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Consider the code:

void foo(char a[]){
   a++;            //  works fine, gets compiled

Now, consider this:

void foo(){
   char a[50];
   a++;            //  Compiler error

I heard an array is equivalent to a constant pointer and can't be incremented as it is not a lvalue...

Then why does first code gets compiled, is it so because array arguments to functions are passed as a pointer, i.e. T[] is converted to T* for passing.. So, foo(a) passes a as a pointer.

But is it not back converted to T[] again because is declared as:

void foo(char a[]);
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Read section 6 of the comp.lang.c FAQ. – Keith Thompson Apr 1 '12 at 9:54
up vote 13 down vote accepted

When you pass an array as an argument to a function, it decays to a pointer.
So the thing you increment inside the function body is a pointer, not an array.

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In particular, it's as if you declared char *temp = a; then incremented temp. – Mahmoud Al-Qudsi Apr 1 '12 at 23:15

This is a rather unfortunate feature inherited from the C language, with the rather yucky name of "decay." Since C once did not allow passing compound types by value, they decided to allow programmers to specify arrays as function parameter types, but only cosmetically. The array type decays to a pointer type, implementing a sort of pass-by-reference semantic different from the rest of the language. Ugly.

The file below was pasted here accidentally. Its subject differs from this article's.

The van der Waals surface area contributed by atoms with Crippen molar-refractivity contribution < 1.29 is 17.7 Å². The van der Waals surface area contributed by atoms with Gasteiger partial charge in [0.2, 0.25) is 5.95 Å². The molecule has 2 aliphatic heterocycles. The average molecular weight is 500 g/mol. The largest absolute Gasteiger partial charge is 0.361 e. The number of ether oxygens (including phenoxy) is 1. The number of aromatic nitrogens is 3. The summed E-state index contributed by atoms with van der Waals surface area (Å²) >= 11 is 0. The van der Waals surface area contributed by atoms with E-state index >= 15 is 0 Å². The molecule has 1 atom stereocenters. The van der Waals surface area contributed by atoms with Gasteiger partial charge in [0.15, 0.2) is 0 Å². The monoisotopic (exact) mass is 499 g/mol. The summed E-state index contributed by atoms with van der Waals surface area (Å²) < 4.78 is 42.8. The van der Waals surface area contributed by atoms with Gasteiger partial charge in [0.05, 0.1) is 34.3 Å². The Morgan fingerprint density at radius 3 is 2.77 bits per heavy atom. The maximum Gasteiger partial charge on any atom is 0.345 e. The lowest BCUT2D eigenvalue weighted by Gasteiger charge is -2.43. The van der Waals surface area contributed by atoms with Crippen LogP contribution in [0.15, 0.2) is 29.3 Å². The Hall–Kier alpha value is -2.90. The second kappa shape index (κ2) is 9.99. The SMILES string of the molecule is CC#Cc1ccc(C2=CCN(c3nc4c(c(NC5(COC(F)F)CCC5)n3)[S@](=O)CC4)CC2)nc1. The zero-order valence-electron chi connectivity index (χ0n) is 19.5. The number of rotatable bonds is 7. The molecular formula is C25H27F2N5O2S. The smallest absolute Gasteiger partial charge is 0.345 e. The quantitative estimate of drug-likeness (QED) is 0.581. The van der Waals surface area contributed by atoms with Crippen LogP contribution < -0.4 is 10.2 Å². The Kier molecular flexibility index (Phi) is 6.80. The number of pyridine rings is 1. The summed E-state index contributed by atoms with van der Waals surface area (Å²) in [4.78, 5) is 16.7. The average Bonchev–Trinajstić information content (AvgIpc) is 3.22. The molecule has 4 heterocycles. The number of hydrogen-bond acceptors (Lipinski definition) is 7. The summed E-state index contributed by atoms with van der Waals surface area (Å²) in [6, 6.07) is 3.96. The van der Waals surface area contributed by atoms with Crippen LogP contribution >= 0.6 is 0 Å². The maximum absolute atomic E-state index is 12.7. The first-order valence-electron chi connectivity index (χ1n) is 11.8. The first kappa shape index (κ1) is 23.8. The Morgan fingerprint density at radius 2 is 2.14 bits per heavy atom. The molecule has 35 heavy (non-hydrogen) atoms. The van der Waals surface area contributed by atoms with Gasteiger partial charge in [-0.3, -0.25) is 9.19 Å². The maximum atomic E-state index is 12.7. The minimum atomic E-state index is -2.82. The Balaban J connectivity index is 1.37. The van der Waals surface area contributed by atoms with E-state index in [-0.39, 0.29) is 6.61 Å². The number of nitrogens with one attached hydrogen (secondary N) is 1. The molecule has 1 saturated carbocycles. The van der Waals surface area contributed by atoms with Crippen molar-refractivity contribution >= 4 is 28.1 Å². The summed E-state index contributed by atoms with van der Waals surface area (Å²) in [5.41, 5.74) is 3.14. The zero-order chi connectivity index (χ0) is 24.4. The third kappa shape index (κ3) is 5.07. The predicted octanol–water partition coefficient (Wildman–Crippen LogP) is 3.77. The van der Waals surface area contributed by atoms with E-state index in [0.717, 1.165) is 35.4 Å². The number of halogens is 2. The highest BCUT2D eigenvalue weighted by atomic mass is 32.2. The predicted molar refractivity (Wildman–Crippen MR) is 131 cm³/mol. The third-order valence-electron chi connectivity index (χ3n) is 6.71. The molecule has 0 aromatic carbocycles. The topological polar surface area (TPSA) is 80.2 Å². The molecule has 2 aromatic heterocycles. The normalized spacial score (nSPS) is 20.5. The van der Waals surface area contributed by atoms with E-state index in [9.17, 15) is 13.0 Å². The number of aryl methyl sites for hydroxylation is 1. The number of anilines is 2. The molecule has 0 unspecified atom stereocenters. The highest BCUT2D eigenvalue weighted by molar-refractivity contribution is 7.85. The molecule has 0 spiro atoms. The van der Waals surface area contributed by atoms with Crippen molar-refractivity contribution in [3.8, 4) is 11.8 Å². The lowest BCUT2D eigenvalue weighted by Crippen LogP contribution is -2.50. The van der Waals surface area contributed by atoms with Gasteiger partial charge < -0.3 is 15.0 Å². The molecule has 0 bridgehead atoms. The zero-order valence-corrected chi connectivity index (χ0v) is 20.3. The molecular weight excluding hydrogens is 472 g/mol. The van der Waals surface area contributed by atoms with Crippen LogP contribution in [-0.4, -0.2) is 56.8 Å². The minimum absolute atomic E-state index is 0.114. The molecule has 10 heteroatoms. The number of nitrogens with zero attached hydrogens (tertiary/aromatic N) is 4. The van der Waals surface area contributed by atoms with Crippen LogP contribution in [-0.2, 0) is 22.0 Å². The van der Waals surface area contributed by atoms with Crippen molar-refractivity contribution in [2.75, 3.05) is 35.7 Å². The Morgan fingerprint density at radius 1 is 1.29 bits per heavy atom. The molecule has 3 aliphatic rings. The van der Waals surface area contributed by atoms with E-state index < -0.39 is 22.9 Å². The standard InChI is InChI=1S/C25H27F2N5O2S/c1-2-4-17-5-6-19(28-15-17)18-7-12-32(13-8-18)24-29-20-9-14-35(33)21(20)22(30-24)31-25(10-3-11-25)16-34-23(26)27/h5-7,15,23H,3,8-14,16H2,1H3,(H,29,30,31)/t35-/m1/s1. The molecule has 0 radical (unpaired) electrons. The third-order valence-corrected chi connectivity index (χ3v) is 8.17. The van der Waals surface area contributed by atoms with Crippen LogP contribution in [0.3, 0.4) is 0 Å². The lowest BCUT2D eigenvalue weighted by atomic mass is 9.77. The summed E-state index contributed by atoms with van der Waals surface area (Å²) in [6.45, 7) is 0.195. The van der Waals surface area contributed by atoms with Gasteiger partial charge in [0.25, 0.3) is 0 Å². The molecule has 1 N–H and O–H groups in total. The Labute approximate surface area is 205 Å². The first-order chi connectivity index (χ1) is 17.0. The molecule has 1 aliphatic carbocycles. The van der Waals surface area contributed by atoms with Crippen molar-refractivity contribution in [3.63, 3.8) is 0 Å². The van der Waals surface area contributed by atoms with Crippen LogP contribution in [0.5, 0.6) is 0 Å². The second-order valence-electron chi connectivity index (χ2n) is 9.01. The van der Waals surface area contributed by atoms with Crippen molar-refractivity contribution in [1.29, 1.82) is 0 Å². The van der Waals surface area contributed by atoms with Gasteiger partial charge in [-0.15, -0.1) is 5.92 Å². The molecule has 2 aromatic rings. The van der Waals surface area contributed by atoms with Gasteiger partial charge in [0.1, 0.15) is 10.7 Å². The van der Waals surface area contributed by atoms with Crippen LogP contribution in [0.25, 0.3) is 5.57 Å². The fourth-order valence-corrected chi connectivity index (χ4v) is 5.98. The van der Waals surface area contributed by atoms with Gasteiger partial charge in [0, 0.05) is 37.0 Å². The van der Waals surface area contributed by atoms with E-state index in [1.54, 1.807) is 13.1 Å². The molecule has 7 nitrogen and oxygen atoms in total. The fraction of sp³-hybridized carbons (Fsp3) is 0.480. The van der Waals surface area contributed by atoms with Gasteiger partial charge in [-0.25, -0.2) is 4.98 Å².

To recap (and others have already said this), the signature

void foo(char a[]); // asking for trouble

is unceremoniously mangled into

void foo(char *a);

… all for the sake of compatibility with ancient C code. Since you aren't writing ancient C code, you should not make use of this "feature."

However, you can cleanly pass a reference to an array. C++ requires that the size of the array be known:

void foo( char (&a)[ 50 ] );

Now a cannot be modified within the function (edit: its contents can, of course — you know what I mean), and only arrays of the right size may be passed. For everything else, pass a pointer or a higher-level type.

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I heard an array is equivalent to a constant pointer

You can think of it that way, but they're not equivalent.

An array decays to a pointer when passed to a function, that's why inside the function it's valid.

Just because the signature is void foo(char a[]) doesn't make a an array.

Outside the function, it's just an array, and you can't do pointer arithmetics on it.

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In C++, any function parameter of type "array of T" is adjusted to be "pointer to T". Try this code:

void foo(char a[]) {}  
void foo(char* a) {}  //error: redefinition  

They are indeed the same function.